Song and Dance Man


I have been asked to digitally preserve a number of videotapes containing theatrical performances for a local actress whose career spanned decades and over 60 stage shows at various venues. Most of them musicals. I love getting these jobs.

As an actor, I always envied the triple threat people… you know, the ones who could act, sing, AND dance. Myself, I was more of a threat and a half kind of performer. I could act, and move across the stage without tripping over my feet. Singing was something I reserved primarily for showers and while stopped at red lights.

But the desire was always there. And sometimes desire, if left unchecked, will overrule common sense. And so one day I found myself auditioning for the lead of a musical – a community theatre production of They’re Playing Our Song. The audition song I used was one I had written for myself while in college, something I prepared in the unlikely event I was ever asked to sing in order to be considered for a role. I called it The Audition Song and it began like this:

I can act my way from a paper bag,
Quote Shakespeare til I’m blind.
But there’s one thing that I must confess:
I can’t sing worth a dime.
But I can sell it… any song that I sing.
Gotta sell it… just to make the voice ring.
I will sell it… so that you’ll never know
When I open my mouth, out comes a sound like a crow.

While I may have been crazy to think I would ever be considered, I know with all certainty that the directors were crazy when they decided to cast me. I was now the lead of a musical. It was my Gene Kelly fantasy come true.

Truth be told, I had a blast working the show and my performance of the titular number was, in all modesty, the evening’s showstopper. My singing never did improve but boy did I “sell” the heck out of my numbers. One reviewer put it like this, “Mr. Ondrasik does not let his untrained voice stand in the way of enjoying himself onstage.”  I took that as a compliment. It was, wasn’t it?

Michael Ondrasik and Home Video Studio of Mount Dora specialize in the preservation of family memories through the digitalization of film, videotapes, audio cassettes, photos and slides. For more information, call 352-735-8550 or visit our website.


Spring Fest is Here!


colin macleod.jpg

Mount Dora is well deserving of its reputation of being a festival city. It can sometimes feel as if every weekend brings another opportunity to celebrate something of note.

During various times of the year we play host to an Arts Festival, a Crafts Fair, a Storytelling Festival, a Blueberry Festival, a Seafood Festival, a Bicycle Festival, a Plant Fair, and multiple Christmas events just to name a few.

Mount Dora’s Spring Fest kicks off this weekend.  I know because one of the exhibitors was in my studio yesterday with a rush order. He needed extra copies of his CD which he will be making available to attendees who stop by his booth. Turns out he is an interesting man who shared his story with me and permitted me to repeat it here.

His name is Colin MacLeod, a native Scot living most recently in Australia. A former accountant whose love of music and its properties has compelled him to pursue that passion as his new profession. Over the past years he has traveled the world, performing and teaching the celtic fiddle to appreciative audiences and students. Dubbing himself the Celtic Fiddle Guru, he has launched an International Executive MBA of Life Program (where the MBA stands for Music Business Adventure.)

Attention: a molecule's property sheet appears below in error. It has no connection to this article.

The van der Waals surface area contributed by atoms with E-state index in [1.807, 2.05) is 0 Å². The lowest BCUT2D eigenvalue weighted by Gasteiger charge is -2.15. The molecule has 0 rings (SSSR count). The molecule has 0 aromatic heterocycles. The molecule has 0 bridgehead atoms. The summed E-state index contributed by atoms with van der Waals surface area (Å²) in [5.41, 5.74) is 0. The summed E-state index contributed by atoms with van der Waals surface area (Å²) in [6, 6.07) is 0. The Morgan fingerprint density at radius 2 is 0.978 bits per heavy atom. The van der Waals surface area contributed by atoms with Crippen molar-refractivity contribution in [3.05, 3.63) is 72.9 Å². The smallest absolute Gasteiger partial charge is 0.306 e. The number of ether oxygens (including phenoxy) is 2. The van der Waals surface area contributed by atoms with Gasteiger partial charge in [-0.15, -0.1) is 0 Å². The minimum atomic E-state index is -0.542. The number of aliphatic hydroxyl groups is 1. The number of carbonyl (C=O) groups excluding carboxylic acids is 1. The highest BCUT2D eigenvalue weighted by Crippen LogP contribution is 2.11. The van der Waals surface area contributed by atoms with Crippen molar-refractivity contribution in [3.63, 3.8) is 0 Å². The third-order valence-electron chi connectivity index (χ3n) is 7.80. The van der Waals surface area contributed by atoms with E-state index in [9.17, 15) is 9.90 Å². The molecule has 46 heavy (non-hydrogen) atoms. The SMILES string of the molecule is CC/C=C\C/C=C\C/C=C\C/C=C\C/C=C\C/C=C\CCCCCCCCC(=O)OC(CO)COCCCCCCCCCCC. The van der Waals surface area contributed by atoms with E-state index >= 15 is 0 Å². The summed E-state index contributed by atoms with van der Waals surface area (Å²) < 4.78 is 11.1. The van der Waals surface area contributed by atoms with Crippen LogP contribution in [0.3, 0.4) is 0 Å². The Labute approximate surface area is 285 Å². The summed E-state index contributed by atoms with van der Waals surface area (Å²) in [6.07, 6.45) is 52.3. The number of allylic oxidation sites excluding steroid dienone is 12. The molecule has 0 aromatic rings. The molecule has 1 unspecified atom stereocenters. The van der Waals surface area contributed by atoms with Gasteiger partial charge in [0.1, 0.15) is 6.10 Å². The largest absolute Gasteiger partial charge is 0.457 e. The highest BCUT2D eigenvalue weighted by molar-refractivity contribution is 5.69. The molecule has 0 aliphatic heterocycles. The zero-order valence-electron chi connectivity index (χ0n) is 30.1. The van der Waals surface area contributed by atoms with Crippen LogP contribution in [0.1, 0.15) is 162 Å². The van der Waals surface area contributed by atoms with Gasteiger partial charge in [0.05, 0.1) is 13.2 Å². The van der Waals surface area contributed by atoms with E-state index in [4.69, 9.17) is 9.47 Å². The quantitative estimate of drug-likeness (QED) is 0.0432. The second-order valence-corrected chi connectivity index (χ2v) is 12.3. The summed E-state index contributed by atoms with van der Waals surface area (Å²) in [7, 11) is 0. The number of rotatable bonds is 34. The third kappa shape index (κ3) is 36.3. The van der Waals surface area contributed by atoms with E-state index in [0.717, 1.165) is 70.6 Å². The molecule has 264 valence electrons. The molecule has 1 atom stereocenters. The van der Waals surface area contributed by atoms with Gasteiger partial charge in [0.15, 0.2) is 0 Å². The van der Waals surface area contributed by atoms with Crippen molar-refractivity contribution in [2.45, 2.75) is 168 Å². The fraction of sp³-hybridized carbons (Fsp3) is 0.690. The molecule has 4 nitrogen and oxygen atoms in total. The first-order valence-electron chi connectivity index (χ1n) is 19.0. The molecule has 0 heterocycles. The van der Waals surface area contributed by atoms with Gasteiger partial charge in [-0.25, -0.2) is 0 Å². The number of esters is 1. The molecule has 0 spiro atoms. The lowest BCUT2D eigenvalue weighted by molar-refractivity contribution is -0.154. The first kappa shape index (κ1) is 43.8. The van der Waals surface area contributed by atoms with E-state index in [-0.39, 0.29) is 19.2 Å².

And this weekend, he’ll be found right here on the streets of Mount Dora, delighting Spring Fest goers with his engaging style and music. If you happen to be coming to town for the festival, be sure to look him up. He’ll be the one in the kilt.

Michael Ondrasik and Home Video Studio of Mount Dora specialize in the preservation of family memories. For more information, call 352-735-8550 or visit

Up With People


A woman walked into my studio today with a small order. It was a single tape containing kids’ songs she recorded.  Songs for kids, sung by kids. She wanted to digitalize them so her grandkids could continue to enjoy the same songs that her kids enjoyed when they were growing up.

It made me think back on the songs I listened to… not as a teen, but as a child when I basically had to listen to whatever my parents were playing.

My dad liked marches.  Every morning, growing up in the suburbs of Washington DC, he played a local am station whose gimmick was to start each day with a military march. It certainly woke me up in the morning and got me to school on time, but it also instilled in me (because of his example) a deep sense of patriotism. Anytime I hear a march, I think of him and his strength and integrity.

I remember an album my mom would play called Up With People. It featured a singing group of young, wholesome, clean-cut Americans singing about the ideals of the country in which we lived.  I must have heard that record hundreds of times. I heard it so much growing up that I can still, 50 years later, remember the lyrics of many of their songs.  Here’s one, typed from memory:

Up, up with people… You meet them wherever you go.

Up, up with people… They’re the best kind of folks you know.

If more people were for people… all people everywhere,

There’d be a lot less people to worry about

And a lot more people who care.

Sure, it may sound a bit cheesy… but when you get right down to the heart of the message, doesn’t that paint a picture of the kind of world we would all like to live in? There’s nothing to say we can’t. We just have to first be the change we want to see in others. Speak kindly. Be gracious towards others. You know… the Golden Rule. It still works if we just choose to apply it. #UpWithPeople.


Michael Ondrasik and Home Video Studio of Mount Dora specialize in the preservation of family memories. For more information, call 352-735-8550 or visit